If confusion from this variety of inputs into the development and interpretation of norms is not enough, there is the added difficulty that results from many norms being ‘understood’ or assumed, as opposed to being formally written or contracted. Of course, denominations have formalized the more common or important relational rules into constitutions, doctrines, and the like. By example, the Book of Order and Book of Confessions of the PC(USA) and the Book of Discipline of the UMC represent efforts to institutionalize norms across regional and social divides. Even these can be viewed variously as law, recommendations or guidelines, depending on the way any particular religious body or individual perceives their usefulness. It is my belief, however, that the majority of efforts to formalize norms were expended to help define the covenants that exist between the various participants. They represent, to a large extent, the intended ethical under-girding of covenantal relationships as understood in the particular tradition.
Ministers’ roles in relation to these covenants have also changed over time. In the past, pastoral leaders have been the local or congregational interpreters of the covenantal norms, enjoying a certain elevated presence as the local representative of the larger ecclesiastical body or, in some cases, of God. While this is still certainly true in some more theologically conservative churches, the situation for many has changed drastically, especially over the last few decades. Now, ministers of ‘mainline’ protestant denominations are viewed more commonly as promoters of an outdated and irrelevant code of ethics, and are commonly subjected to the scrutiny, judgment and action of others based on norms that have not previously been associated with covenantal relationships.
While there certainly are exceptions, most clergy enter ministry as a result of a heightened sense of purpose with regard to communities living in covenant with God – the call of God on their lives to be pastors, teachers, exhorters, etc. This would, by necessity, require that these same pastors have a worldview based on a more, or perhaps differently, developed ideological understanding of church and Christian relationships than that which has evolved in the general public and many congregations. It would also seem highly likely that relatively new ministers would have a more idealized sense of call and covenant than those who have been practicing for longer periods or those sitting in the pews each week. More ‘experienced’ pastors have, over time, survived episodes of conflict, modified and possibly compromised their sense of ideals, and served during the period during which the church itself has become more secularized in its ethic and conduct.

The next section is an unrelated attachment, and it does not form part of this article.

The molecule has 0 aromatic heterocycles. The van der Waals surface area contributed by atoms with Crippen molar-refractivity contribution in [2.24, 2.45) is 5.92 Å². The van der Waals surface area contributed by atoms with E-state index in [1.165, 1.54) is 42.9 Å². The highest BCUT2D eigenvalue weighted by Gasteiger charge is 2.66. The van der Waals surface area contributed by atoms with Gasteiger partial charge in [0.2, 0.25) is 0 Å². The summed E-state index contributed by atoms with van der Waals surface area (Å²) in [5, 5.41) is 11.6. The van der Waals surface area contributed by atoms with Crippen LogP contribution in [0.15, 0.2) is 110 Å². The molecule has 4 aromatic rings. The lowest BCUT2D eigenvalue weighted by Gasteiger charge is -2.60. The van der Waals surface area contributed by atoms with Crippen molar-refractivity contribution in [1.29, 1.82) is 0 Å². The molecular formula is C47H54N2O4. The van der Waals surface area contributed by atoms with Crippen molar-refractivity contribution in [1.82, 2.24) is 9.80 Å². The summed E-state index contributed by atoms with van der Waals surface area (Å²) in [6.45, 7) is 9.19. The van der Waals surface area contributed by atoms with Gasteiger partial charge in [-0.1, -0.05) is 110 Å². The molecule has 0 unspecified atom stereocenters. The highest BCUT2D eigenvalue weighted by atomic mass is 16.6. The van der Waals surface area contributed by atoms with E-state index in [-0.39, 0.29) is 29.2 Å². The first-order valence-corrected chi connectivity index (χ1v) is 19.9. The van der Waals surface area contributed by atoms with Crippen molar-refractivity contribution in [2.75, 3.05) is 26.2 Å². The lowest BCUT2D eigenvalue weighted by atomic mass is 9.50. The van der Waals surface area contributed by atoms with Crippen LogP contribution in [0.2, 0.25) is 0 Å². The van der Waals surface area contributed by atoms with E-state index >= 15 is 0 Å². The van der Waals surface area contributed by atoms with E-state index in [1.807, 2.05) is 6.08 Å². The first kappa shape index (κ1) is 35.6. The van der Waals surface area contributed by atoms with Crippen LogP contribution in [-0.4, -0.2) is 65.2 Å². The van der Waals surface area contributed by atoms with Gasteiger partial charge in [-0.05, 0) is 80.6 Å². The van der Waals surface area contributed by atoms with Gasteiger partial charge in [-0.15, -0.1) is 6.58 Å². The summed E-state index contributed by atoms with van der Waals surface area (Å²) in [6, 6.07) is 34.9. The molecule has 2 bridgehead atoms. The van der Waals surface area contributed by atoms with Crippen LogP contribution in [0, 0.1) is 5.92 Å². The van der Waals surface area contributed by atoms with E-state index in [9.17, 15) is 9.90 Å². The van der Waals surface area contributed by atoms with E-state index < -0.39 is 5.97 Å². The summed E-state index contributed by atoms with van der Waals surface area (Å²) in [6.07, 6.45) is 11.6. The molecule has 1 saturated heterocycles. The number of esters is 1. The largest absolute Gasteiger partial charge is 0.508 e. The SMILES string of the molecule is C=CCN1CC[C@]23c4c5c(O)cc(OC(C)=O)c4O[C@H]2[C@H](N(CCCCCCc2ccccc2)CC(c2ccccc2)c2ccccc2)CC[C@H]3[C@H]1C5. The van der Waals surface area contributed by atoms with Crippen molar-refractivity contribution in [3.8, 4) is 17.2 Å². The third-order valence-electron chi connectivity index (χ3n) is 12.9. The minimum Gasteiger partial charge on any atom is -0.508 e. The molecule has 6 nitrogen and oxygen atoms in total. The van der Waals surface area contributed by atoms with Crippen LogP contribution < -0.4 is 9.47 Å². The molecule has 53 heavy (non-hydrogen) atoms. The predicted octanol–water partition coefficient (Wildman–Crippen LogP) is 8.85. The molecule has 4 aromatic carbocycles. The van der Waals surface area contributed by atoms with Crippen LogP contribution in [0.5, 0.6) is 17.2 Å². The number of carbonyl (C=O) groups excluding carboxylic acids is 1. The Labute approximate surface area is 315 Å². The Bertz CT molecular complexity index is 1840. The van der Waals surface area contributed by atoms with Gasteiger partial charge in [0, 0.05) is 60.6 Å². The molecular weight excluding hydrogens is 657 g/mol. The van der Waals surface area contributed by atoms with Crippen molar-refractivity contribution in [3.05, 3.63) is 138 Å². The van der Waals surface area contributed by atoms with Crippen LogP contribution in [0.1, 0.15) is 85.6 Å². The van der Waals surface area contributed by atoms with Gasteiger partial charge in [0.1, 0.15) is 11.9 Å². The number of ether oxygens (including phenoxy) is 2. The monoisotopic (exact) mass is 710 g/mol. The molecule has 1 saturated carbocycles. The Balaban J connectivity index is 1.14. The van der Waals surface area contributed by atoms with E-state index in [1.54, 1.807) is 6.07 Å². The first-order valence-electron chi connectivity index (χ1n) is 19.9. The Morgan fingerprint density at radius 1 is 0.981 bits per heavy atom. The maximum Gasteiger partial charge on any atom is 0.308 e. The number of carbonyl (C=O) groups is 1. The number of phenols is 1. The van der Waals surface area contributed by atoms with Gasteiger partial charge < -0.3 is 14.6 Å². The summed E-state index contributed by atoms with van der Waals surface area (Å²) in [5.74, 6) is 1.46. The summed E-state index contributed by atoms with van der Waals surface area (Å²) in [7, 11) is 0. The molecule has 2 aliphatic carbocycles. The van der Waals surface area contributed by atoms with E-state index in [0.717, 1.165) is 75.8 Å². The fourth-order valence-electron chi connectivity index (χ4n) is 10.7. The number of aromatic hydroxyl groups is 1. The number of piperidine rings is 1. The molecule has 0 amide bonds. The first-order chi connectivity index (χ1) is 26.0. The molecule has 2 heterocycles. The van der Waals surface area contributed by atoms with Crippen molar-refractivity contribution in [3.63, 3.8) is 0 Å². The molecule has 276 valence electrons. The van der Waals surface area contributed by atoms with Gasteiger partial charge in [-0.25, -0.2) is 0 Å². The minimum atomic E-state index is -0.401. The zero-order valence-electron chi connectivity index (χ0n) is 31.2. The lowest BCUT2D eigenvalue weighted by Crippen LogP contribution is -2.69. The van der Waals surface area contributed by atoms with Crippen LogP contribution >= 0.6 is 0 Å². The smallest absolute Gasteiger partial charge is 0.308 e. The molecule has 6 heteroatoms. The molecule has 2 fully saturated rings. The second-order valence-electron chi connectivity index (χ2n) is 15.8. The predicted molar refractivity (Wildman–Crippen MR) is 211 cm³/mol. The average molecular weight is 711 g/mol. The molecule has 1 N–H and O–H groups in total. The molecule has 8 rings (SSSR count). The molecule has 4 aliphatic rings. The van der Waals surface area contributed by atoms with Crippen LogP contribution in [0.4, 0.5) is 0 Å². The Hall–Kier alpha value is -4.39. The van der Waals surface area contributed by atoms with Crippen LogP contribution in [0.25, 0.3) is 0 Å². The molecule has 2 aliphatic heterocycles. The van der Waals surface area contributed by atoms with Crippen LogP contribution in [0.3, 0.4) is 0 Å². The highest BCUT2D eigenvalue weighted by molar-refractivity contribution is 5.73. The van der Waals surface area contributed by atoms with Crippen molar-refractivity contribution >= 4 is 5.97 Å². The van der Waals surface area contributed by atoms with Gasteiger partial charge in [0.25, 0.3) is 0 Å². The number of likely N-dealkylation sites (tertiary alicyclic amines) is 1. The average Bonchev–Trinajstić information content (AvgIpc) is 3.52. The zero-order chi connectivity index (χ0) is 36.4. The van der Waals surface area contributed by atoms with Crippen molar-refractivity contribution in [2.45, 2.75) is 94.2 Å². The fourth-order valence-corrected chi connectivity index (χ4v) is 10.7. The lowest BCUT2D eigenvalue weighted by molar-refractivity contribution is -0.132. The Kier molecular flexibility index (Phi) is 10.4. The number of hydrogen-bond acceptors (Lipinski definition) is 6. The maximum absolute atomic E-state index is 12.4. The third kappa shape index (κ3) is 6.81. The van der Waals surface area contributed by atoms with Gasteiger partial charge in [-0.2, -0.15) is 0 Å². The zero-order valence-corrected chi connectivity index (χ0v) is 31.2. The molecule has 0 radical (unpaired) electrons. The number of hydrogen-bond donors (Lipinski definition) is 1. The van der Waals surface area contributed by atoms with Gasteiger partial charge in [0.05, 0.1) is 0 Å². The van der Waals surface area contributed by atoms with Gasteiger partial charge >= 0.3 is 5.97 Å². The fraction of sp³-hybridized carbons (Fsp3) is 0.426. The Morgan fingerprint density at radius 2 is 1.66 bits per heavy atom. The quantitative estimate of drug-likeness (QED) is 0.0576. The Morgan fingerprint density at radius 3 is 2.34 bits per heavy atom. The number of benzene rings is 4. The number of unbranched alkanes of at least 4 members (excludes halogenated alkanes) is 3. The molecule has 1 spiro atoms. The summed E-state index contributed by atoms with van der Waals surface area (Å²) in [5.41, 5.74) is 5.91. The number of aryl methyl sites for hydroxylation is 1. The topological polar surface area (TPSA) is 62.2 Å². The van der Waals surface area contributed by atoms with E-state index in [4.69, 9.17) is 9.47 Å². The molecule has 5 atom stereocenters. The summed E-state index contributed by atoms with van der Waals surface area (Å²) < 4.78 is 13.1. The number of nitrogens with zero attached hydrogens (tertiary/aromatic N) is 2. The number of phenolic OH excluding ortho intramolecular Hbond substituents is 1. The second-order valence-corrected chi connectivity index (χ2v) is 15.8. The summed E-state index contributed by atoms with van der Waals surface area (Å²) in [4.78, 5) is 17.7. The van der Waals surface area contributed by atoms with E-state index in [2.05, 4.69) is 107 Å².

The net result has been an apparent realization that the concept of covenantal relationship is broken or non-existent. There is a renewed interest from denominational hierarchies in promoting the concepts of covenant within the ranks of ministers and other church offices. Following decades of dwindling membership numbers, the advancement of a plethora of program models reeking of glossy marketing approaches to a religious consumer, and internal combat over orthodox beliefs and actions, this move to reinforce covenant behavior runs the risk of sounding like just one more solution or program to fix a problem. The measure of how seriously the hierarchies take covenant would obviously be based on the extent to which they apply the principles in their own dealings.
When covenants are broken, or even just perceived to be broken, the result is not just possible conflict in the various relationships but, at the same time, a personal, internal conflict between what ’should be’ and ‘what is’. The causes of, as well as the results of, internalized theological/ideological conflicts are many and varied, but most stem from interaction with others in personal, congregational and denominational life. The nature of the break, and those who participate in it, would naturally determine the extent it contributes to the stress experienced by the minister, members and denominational officers.